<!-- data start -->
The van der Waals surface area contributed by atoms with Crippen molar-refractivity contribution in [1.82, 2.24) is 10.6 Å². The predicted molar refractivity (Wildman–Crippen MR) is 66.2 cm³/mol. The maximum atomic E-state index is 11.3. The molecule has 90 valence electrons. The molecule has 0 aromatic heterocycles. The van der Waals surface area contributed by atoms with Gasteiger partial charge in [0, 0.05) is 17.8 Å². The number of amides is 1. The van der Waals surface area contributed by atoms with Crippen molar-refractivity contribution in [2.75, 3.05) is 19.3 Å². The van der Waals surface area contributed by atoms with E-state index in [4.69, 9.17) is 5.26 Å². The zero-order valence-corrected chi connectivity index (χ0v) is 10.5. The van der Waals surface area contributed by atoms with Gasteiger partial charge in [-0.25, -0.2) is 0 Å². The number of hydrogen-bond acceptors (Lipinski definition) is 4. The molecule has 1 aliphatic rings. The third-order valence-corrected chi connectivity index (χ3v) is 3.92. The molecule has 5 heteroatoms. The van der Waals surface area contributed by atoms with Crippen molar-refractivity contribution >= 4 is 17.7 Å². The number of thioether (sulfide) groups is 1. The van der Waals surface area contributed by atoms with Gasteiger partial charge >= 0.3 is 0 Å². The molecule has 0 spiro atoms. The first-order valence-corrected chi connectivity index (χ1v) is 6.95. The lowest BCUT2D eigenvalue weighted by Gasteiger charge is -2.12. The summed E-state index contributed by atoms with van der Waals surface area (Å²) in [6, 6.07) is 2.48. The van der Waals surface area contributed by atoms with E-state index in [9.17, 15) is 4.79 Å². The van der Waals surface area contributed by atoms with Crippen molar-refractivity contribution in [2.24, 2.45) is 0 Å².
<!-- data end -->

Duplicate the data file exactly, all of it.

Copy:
The van der Waals surface area contributed by atoms with Crippen molar-refractivity contribution in [1.82, 2.24) is 10.6 Å². The predicted molar refractivity (Wildman–Crippen MR) is 66.2 cm³/mol. The maximum atomic E-state index is 11.3. The molecule has 90 valence electrons. The molecule has 0 aromatic heterocycles. The van der Waals surface area contributed by atoms with Gasteiger partial charge in [0, 0.05) is 17.8 Å². The number of amides is 1. The van der Waals surface area contributed by atoms with Crippen molar-refractivity contribution in [2.75, 3.05) is 19.3 Å². The van der Waals surface area contributed by atoms with E-state index in [4.69, 9.17) is 5.26 Å². The zero-order valence-corrected chi connectivity index (χ0v) is 10.5. The van der Waals surface area contributed by atoms with Gasteiger partial charge in [-0.25, -0.2) is 0 Å². The number of hydrogen-bond acceptors (Lipinski definition) is 4. The molecule has 1 aliphatic rings. The third-order valence-corrected chi connectivity index (χ3v) is 3.92. The molecule has 5 heteroatoms. The van der Waals surface area contributed by atoms with Crippen molar-refractivity contribution >= 4 is 17.7 Å². The number of thioether (sulfide) groups is 1. The van der Waals surface area contributed by atoms with Gasteiger partial charge >= 0.3 is 0 Å². The molecule has 0 spiro atoms. The first-order valence-corrected chi connectivity index (χ1v) is 6.95. The lowest BCUT2D eigenvalue weighted by Gasteiger charge is -2.12. The summed E-state index contributed by atoms with van der Waals surface area (Å²) in [6, 6.07) is 2.48. The van der Waals surface area contributed by atoms with E-state index in [9.17, 15) is 4.79 Å². The van der Waals surface area contributed by atoms with Crippen molar-refractivity contribution in [2.24, 2.45) is 0 Å².